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SR’s Fab 5 is a collection of inside scoop, analysis and insight from yours truly, PewterReport.com publisher and Bucs beat writer Scott Reynolds. Here are a few things that caught my attention this week at One Buc Place and around the NFL.
FAB 1. Inside The Bucs’ Drafting Of Vea
Tampa Bay’s selection of defensive tackle Vita Vea with its first-round pick didn’t happen on the night of April 26. It happened a couple of years ago.
Knowing that the Bucs needed a speedy weapon at wide receiver capable of making plays for Dirk Koetter’s offense and a stud cornerback to pair with Brent Grimes for Mike Smith’s defense, general manager Jason Licht headed out to the University of Washington during the 2016 college football season to scout wide receiver John Ross and cornerback Sidney Jones among other talented Huskies – including Vea, who was a sophomore defensive lineman.
“You see a 350-pound guy that is sometimes playing in an outside linebacker role coming off the edge, and you knew how athletic he was,” Licht said. “We marveled at him. Our scouts, Tony Kinkela and Andy Speyer, but particularly Tony, who lived up in that area, would talk about him a lot. I remember that year I went out there with Tony and Andy at a school call and I came back and talked to Dirk [Koetter].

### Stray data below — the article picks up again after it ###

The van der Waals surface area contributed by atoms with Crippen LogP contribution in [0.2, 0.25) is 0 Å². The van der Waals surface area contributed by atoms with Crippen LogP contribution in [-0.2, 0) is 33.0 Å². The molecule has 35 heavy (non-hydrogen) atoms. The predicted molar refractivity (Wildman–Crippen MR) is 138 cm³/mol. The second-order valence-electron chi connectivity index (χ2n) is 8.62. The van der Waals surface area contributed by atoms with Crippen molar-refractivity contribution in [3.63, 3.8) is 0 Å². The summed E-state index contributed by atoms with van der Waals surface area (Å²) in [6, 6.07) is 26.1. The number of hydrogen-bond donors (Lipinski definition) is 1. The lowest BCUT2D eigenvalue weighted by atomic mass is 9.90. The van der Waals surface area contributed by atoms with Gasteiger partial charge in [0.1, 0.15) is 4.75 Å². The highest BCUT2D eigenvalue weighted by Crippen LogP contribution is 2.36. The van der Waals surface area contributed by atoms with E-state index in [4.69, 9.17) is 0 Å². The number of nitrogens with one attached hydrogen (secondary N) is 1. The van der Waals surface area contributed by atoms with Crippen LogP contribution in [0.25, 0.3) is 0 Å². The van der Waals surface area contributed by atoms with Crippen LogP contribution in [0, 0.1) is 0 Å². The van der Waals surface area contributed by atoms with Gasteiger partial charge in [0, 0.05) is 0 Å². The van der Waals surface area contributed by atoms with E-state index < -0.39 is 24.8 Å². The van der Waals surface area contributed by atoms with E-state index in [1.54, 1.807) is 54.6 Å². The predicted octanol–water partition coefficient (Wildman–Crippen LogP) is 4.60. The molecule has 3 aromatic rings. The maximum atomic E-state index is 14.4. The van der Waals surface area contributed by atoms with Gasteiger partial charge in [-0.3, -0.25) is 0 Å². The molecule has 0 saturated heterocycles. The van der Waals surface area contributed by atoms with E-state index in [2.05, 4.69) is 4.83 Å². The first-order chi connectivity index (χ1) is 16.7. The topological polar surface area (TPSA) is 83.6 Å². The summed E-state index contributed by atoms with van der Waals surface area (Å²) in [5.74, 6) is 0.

“I said, ‘Wait until this big guy comes out of Washington.’ He talks to Coach Pete (Huskies coach Chris Peterson) quite a bit and he came back to my office and said that he said nothing but great things about him. We’ve been on Vea for a while.”
When Licht walked into the meeting room for an exclusive interview the PewterReport.com staff he offered up some insight into one of the best drafts he has been a part of – and what could go down as a franchise-changing draft for the Bucs in terms of getting this team over the hump and into the playoffs.